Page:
Orphans, orphans, orphans!

Those poor orphans!  Gotta save the orphans!  That’s the prevailing narrative coming out of the Haiti disaster.  And yet “orphans” is largely a misnomer.  It’s a word that is used to invoke pity.  Poor parentless children.  But for many of the “orphans” of Haiti, it’s simply not true.

Some of the children were placed in orphanages by their parents.

Their parents.

The thought overwhelms me, as an individual whose wealth and privilege is protective and insulating.  How desperate must a parent be to surrender a child?  Pretty damn desperate.

A friend of mine used to say that a problem isn’t really a problem if it can be solved with money.  Again, that’s wealth and privilege talking.  Because were I in a desperate situation, one that could be fixed with money, I’d almost certainly be able to access that money.  I could count on my friends and loved ones to pony up.  I even know that some of my relatives who don’t speak to me would give me cash (and I know this, because it happened once).

Not everybody has that option.

So here we have all this money, and we have “orphans” in Haiti.  We could fix the problem.  We could provide supplies.  We could help first families stay together.  We could actively solicit kinship care.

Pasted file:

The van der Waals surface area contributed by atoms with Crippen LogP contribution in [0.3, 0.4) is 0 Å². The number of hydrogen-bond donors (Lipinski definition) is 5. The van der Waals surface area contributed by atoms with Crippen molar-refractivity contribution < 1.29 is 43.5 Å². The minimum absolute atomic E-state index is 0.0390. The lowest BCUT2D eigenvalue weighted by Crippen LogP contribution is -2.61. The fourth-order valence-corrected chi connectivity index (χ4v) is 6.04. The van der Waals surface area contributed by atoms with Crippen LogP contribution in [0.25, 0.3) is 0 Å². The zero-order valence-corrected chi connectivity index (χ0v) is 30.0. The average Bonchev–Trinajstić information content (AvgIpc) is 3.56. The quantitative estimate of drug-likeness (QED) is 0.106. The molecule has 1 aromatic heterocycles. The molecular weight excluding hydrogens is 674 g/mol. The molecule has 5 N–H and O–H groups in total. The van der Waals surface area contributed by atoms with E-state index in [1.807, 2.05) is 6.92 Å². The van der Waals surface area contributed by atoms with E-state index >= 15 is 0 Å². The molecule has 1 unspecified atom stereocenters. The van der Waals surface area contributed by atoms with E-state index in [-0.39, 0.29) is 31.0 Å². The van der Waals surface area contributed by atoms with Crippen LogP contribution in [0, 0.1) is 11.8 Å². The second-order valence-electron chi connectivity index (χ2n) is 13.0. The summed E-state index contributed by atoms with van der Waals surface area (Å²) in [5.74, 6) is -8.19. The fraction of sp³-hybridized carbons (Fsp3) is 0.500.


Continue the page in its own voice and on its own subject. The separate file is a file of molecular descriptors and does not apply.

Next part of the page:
And I am sure that there are some organizations working towards that end.  But what we mostly hear about is the “saving” of “orphans.”

Here’s a radical thought:  If some of those “orphans” were relinquished for adoption because their parents could not keep them, how about we airlift entire families from Haiti to the U.S.?  If you’re seriously talking about the welfare of the child, isn’t it best for the family to remain together?

But that wouldn’t serve the needs of those other families.  You know, those good families who wish to save the orphans.  The ones who are putting their power and privilege to work on our government.  So although the country is in shambles, children are being removed.  We’ve put pressure on Haiti’s government, even though officials said “no” at several points.  Because the unspoken quid pro quo is out there:  Do what we want or else.

USCIS also has a definition of “orphan” which does not meet the common usage.  But it facilitates the removal of children from their birth country:

A child may be considered an orphan because of the death or disappearance of, abandonment or desertion by, or separation or loss from, both parents. The child of an unwed mother or surviving parent may be considered an orphan if that parent is unable to care for the child properly and has, in writing, irrevocably released the child for emigration and adoption. The child of an unwed mother may be considered an orphan, as long as the mother does not marry (which would result in the child’s having a stepfather) and as long as the child’s biological father has not legitimated the child. If the father legitimates the child or the mother marries, the mother is no longer considered a sole parent. The child of a surviving parent may also be an orphan if the surviving parent has not married since the death of the other parent (which would result in the child’s having a stepfather or stepmother).